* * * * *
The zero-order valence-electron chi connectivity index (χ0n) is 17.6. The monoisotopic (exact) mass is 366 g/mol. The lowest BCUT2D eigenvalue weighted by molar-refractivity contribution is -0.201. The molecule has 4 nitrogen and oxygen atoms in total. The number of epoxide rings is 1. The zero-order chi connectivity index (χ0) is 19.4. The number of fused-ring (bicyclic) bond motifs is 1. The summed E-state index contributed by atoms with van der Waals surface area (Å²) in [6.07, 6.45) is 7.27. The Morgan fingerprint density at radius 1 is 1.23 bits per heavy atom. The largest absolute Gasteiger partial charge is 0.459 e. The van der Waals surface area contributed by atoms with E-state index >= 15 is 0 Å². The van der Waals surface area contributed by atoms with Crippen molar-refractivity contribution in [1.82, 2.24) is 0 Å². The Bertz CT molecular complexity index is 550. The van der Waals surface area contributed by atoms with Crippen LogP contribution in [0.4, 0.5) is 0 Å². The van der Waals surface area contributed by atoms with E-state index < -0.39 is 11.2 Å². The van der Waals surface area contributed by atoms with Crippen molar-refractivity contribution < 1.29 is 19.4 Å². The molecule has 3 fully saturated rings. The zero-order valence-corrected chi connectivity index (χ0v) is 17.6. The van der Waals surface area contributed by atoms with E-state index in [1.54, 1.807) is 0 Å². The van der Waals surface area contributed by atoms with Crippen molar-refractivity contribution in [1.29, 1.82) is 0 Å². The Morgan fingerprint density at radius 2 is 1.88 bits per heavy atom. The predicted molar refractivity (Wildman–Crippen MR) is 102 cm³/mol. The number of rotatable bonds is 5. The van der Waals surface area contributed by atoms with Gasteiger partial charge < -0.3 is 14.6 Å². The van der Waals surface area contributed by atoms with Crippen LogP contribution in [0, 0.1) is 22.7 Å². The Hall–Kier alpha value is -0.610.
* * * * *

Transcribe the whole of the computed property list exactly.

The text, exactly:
The zero-order valence-electron chi connectivity index (χ0n) is 17.6. The monoisotopic (exact) mass is 366 g/mol. The lowest BCUT2D eigenvalue weighted by molar-refractivity contribution is -0.201. The molecule has 4 nitrogen and oxygen atoms in total. The number of epoxide rings is 1. The zero-order chi connectivity index (χ0) is 19.4. The number of fused-ring (bicyclic) bond motifs is 1. The summed E-state index contributed by atoms with van der Waals surface area (Å²) in [6.07, 6.45) is 7.27. The Morgan fingerprint density at radius 1 is 1.23 bits per heavy atom. The largest absolute Gasteiger partial charge is 0.459 e. The van der Waals surface area contributed by atoms with E-state index >= 15 is 0 Å². The van der Waals surface area contributed by atoms with Crippen molar-refractivity contribution in [1.82, 2.24) is 0 Å². The Bertz CT molecular complexity index is 550. The van der Waals surface area contributed by atoms with Crippen LogP contribution in [0.4, 0.5) is 0 Å². The van der Waals surface area contributed by atoms with E-state index < -0.39 is 11.2 Å². The van der Waals surface area contributed by atoms with Crippen molar-refractivity contribution < 1.29 is 19.4 Å². The molecule has 3 fully saturated rings. The zero-order valence-corrected chi connectivity index (χ0v) is 17.6. The van der Waals surface area contributed by atoms with E-state index in [1.54, 1.807) is 0 Å². The van der Waals surface area contributed by atoms with Crippen molar-refractivity contribution in [1.29, 1.82) is 0 Å². The Morgan fingerprint density at radius 2 is 1.88 bits per heavy atom. The predicted molar refractivity (Wildman–Crippen MR) is 102 cm³/mol. The number of rotatable bonds is 5. The van der Waals surface area contributed by atoms with Gasteiger partial charge < -0.3 is 14.6 Å². The van der Waals surface area contributed by atoms with Crippen LogP contribution in [0, 0.1) is 22.7 Å². The Hall–Kier alpha value is -0.610.